Severe ocular trauma that results from blunt or penetrating injuries often result in damage to several anatomical structures. For major traumas, when large aniridic defects are seen along with traumatic cataracts or aphakia that require intraocular lens (IOL) implantation—an iris prosthesis can be safely and effectively utilized, according to a study published recently in BMC Ophthalmology.
A retrospective observational case series indicated that the combination of an iris prosthesis and an intraocular lens can lead to improved monocular corrected distance visual acuity (CDVA), reduced glare sensitivity and pupil area, and decreased endothelial cell density (ECD), as seen at a 5-month follow-up with patients.
The foldable, custom-made iris prosthesis, can be implanted without fixation sutures. Surgeons can use an IOL injector to implant it into the posterior chamber. It received FDA approval in 2018 for the treatment of vision and cosmetic problems stemming from aniridia in both adult and pediatric patients.
The research looked into 7 years worth of combined IOL and iris prosthesis surgeries from one surgeon. It took into account 59 eyes of 56 adult patients who had cataracts, or aphakia, and large aniridic defects. Fifty-three of the 59 eyes were post-traumatic upon referral. The patients underwent cataract surgery with either implantation of a one-piece hydrophilic acrylic IOL in the capsular bag or suture of a polymethylmethacrylate IOL to the sclera. They then received artificial iris implants through an incision into the ciliary sulcus.
Before surgery and at the five-month follow-up, the physicians assessed the patients’ intraocular pressure (IOP), CDVA using optotypes, photopic and mesopic contrast sensitivity (CS) using the Pelli-Robson chart, ECD, and reduction of pupil area and centration of iris prosthesis. Patients also rated their sensitivity to glare from 1 to 10 on a visual analog scale.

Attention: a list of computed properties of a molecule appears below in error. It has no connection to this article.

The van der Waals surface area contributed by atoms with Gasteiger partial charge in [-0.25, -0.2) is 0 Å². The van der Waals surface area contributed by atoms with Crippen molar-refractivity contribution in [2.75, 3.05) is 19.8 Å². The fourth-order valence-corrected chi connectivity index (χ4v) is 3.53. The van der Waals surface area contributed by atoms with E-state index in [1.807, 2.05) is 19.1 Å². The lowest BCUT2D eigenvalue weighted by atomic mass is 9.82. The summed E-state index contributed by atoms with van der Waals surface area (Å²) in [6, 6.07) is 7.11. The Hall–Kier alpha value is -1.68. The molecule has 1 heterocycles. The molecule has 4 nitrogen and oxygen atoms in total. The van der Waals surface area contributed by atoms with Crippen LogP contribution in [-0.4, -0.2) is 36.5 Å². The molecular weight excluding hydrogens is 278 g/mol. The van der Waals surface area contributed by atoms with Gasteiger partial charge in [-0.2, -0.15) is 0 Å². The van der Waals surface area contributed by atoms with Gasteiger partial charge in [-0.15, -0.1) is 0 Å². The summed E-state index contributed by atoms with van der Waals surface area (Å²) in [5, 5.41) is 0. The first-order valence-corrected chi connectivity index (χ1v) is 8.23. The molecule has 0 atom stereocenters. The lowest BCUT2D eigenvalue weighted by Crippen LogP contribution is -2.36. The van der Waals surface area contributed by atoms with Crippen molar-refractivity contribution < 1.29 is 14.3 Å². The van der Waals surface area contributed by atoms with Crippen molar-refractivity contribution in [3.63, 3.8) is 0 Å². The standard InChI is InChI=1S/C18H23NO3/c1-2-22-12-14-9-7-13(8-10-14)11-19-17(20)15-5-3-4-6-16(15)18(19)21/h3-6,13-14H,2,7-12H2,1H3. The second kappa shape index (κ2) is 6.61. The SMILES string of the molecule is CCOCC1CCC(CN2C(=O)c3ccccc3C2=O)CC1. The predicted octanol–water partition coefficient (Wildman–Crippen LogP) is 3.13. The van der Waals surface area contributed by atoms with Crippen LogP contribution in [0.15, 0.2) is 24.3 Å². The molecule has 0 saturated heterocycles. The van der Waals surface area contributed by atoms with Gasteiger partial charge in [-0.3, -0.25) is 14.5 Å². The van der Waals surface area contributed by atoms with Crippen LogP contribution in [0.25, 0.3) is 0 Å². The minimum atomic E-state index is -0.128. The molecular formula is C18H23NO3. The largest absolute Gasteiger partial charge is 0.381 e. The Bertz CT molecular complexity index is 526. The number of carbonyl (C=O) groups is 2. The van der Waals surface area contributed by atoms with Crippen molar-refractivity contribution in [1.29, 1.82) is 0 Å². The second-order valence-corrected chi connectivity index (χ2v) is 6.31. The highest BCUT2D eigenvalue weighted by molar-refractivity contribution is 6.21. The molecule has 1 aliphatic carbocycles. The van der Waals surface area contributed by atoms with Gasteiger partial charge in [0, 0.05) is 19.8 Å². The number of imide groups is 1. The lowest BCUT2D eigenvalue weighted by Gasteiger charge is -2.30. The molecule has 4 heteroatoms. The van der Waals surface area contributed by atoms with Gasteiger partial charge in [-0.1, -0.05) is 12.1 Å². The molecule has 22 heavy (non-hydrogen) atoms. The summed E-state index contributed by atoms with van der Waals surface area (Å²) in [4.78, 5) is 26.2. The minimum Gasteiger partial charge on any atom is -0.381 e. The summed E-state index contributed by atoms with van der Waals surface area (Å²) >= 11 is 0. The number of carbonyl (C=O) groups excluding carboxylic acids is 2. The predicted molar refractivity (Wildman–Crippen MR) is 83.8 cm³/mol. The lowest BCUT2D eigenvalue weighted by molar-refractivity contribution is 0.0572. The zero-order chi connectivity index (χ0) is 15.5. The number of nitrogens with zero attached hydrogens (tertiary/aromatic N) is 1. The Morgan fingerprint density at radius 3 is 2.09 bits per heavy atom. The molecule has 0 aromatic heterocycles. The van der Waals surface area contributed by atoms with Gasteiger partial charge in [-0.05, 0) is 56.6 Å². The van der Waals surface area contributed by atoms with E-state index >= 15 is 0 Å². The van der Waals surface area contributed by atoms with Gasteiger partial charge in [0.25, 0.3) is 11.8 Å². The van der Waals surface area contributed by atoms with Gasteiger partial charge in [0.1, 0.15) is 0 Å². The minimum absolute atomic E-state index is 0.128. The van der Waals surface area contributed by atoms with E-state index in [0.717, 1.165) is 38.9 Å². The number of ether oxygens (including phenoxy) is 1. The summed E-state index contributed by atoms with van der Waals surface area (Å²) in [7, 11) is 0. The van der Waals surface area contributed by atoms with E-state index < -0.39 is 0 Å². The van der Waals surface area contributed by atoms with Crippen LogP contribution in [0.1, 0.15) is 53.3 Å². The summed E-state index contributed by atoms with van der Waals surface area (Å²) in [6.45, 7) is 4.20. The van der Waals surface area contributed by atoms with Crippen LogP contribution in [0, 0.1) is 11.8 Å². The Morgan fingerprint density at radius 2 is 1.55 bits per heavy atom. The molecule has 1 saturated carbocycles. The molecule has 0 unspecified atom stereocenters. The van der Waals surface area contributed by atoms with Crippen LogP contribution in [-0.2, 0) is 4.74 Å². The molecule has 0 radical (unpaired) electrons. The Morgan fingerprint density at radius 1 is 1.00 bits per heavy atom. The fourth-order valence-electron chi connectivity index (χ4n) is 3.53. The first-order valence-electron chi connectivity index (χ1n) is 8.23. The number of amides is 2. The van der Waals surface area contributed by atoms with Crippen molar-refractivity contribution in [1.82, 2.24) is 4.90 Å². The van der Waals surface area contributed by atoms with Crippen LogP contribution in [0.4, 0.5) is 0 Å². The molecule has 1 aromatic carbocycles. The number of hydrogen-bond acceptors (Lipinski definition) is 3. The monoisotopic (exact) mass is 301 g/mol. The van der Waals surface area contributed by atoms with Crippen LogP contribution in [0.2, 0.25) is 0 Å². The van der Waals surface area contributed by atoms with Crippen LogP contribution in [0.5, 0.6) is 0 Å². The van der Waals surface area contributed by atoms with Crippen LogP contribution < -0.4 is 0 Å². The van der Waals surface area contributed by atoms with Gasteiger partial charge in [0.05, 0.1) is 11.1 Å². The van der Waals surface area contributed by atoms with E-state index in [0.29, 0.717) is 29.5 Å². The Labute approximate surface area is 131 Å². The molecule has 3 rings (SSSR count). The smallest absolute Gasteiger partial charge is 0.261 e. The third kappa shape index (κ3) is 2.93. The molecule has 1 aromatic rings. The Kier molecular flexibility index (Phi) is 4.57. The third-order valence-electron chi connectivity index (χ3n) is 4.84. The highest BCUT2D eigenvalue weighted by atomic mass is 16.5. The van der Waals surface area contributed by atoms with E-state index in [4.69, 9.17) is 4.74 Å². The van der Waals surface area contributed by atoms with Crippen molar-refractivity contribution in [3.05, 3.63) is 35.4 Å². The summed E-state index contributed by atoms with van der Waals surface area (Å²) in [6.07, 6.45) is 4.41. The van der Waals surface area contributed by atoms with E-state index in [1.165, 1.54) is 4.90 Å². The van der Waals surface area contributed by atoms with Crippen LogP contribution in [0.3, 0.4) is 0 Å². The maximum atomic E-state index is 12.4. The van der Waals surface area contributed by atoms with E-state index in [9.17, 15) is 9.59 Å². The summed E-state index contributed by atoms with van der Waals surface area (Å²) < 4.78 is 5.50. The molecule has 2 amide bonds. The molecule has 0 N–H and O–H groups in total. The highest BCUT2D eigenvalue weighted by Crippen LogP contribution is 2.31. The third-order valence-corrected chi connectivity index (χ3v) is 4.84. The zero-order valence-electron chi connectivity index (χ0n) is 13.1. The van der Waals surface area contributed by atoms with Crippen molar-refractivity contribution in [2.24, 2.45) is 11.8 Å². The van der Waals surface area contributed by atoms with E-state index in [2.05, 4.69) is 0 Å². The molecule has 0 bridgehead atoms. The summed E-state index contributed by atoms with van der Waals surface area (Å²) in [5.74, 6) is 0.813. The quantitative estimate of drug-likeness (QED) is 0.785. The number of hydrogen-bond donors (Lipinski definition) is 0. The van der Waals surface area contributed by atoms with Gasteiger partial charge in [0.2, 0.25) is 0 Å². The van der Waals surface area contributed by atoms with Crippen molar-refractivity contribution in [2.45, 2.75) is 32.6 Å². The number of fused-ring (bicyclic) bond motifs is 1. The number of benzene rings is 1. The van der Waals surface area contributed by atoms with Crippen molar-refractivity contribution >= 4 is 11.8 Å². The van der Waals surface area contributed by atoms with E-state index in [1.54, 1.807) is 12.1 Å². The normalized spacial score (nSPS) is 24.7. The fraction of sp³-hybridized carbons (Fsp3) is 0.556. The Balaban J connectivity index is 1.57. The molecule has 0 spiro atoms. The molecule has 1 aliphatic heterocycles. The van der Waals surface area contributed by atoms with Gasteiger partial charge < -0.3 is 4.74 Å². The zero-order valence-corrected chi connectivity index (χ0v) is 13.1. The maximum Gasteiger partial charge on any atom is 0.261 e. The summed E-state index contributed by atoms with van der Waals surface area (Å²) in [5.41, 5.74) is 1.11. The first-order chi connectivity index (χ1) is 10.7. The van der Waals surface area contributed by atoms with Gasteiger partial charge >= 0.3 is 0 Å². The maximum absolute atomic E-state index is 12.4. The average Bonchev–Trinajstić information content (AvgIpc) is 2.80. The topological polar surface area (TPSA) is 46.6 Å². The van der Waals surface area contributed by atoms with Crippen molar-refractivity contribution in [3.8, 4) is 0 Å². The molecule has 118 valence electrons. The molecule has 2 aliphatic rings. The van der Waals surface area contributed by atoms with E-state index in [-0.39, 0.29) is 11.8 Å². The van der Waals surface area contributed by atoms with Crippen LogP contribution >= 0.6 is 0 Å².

Results from the surgery showed that 32 patients experienced at least an increase of 0.2 logMAR in their monocular CDVA (P <.0001). CDVA improved in 41 eyes, was approximately the same in 2 eyes, and worsened in 13 eyes.The patients’ pupil area decreased 79.30%, from 51.27 mm2 to 8.81 mm2 (P <.0001). Their edian ECD decreased from 2646.0 mm2 to 2497.5 mm2 (P =.007) andmedian glare decreased from 9.0 to 4.0 (P <.0001).
In the 36 eyes that photopic contrast sensitivity could be recorded, the median increased from 0.9 to 1.35 (P =.008). Under mesopic light conditions with glare, contrast sensitivity was approximately the same (P =.844). The median IOP remained at 15.0 mm Hg (P =.881).
Factors for limited increase of postoperative visual outcomes included central corneal scarring and clouding, dislocation of the iris pro, and persistent macular edema,” the researchers wrote.
Four eyes experienced device dislocation, and 2 of the eyes developed glaucoma. One of the 59 eyes in the study developed chronic irritation and persistent macular edema and corneal decompensation, and the artificial eye was explanted.
The implants significantly decreased glare, eliminated severe photophobia and corrected refractive disorders, the researchers concluded. They added that their approach offers surgeons an option to treat partial or total aniridia as well as aphakia in a single surgery with very few severe adverse events.
Mayer C, Hoffmann A, Prahs P, et al. Functional outcomes after combined iris and intraocular lens implantation in various iris and lens defects. BMC Ophthalmol. 2020;20:370. doi: 10.1186/s12886-020-01621-8